"For the reasons set out above, I conclude that the present dispute pertains to the business of credit information and, in the absence of any other remedy, resort to arbitration is permissible under Section 18 of the Act of 2005," the Court said.

The respondent- Cosmos Co-operative Bank, further contended before the Court that proceedings against the petitioner as a personal guarantor were initiated before the National Company Law Tribunal (NCLT). The respondent averred that upon initiation of such proceedings, an interim moratorium was triggered under Sections 95 and 96 of the Insolvency and Bankruptcy Code, 2016 (the IBC). It argued that the said interim moratorium would apply in respect of any legal action or proceeding, pending or initiated, in respect to any debt. Thus, it submitted that the dispute between the parties could not be referred to arbitration.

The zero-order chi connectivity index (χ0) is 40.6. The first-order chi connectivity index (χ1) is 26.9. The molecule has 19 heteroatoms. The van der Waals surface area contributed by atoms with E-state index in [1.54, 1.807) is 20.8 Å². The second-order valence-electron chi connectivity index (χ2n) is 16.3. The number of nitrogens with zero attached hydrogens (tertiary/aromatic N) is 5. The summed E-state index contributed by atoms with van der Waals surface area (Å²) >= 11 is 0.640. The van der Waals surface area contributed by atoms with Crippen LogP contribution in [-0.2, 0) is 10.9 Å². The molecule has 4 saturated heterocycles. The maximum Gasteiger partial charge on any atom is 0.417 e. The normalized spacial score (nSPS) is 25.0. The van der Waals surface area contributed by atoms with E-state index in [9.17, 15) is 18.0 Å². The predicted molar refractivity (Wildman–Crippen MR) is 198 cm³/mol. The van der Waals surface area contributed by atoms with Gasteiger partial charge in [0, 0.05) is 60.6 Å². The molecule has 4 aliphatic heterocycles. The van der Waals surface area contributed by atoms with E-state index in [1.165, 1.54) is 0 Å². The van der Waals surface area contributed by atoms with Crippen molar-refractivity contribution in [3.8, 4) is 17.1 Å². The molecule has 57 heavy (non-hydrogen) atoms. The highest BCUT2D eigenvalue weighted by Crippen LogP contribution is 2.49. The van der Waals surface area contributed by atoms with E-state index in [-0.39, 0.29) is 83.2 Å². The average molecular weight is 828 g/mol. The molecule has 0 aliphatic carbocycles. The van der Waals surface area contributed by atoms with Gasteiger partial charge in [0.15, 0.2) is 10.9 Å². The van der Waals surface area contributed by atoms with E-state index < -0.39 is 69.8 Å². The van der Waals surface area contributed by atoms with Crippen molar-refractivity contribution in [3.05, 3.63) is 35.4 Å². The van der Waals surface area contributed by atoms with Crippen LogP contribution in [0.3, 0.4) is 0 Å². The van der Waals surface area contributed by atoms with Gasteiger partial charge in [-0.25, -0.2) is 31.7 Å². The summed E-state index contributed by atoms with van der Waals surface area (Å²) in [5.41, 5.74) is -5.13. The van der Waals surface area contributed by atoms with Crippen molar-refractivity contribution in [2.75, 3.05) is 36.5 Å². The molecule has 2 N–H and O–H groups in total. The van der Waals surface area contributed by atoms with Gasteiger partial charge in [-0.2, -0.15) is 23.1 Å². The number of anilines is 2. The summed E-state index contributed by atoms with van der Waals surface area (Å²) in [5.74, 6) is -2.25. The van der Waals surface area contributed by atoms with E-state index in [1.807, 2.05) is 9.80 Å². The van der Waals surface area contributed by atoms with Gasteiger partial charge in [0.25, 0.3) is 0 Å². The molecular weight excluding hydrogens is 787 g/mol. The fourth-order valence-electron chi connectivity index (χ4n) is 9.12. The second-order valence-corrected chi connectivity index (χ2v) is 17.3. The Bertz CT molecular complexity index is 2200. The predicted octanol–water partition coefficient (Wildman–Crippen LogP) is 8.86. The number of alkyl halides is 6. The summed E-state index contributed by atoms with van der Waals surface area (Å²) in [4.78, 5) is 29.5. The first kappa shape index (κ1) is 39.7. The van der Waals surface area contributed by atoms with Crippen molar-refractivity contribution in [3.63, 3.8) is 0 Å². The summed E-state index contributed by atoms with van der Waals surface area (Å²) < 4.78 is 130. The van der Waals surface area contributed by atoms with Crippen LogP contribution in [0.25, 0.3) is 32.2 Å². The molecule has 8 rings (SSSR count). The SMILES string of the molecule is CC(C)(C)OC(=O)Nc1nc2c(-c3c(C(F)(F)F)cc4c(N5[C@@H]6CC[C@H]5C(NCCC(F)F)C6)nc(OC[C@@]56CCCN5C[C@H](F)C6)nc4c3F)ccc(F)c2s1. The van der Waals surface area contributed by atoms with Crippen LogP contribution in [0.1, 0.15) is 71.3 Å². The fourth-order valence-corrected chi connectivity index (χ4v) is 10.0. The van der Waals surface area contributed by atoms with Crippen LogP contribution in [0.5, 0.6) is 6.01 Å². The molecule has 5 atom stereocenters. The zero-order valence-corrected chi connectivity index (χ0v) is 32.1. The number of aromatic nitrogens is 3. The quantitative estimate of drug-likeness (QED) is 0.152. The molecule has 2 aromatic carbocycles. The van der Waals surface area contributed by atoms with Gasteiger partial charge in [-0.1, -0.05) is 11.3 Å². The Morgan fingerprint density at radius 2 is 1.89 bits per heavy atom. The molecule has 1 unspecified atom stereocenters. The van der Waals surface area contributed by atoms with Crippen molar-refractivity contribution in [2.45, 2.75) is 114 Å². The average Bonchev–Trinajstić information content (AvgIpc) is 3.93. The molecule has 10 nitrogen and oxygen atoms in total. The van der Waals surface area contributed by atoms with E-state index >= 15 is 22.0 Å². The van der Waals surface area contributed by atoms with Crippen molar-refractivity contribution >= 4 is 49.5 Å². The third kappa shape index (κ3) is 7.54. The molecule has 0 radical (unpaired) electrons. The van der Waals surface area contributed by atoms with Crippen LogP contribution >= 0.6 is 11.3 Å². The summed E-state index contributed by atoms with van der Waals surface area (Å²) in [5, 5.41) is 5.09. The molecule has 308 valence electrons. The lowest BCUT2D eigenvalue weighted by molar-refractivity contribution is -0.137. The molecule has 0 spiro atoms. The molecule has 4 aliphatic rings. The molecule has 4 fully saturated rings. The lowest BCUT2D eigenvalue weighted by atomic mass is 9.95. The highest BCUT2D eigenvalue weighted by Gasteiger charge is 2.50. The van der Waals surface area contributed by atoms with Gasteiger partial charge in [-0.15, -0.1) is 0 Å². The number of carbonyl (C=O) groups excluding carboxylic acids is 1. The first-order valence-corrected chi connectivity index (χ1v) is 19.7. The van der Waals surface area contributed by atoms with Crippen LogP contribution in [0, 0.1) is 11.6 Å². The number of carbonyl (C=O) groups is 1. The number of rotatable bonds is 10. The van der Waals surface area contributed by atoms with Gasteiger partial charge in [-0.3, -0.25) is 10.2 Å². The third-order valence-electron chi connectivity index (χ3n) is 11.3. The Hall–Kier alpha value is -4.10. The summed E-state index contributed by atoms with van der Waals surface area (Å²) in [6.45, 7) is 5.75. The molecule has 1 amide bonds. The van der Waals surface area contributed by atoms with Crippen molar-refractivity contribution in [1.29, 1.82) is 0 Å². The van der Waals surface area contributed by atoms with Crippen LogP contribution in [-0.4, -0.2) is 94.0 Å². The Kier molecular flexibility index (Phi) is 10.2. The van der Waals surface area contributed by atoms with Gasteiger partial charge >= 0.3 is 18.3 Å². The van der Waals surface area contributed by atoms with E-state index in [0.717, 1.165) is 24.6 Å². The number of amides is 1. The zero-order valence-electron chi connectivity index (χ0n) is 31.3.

The Court observed that under Section 96(1)(b) of the IBC, the interim moratorium applies "in respect of any debt". Thus, it ruled that the interim moratorium under Section 96(1) of IBC, would apply not only to the proceedings for recovery of debt but also to proceedings in which the liability of the borrower and the guarantor are determined in relation to the credit facility.

The bench added that whether the information provided by the first and second respondents is correct or incorrect, depended upon the scope of the personal guarantee provided by the petitioner and consequently, on the liability of the petitioner.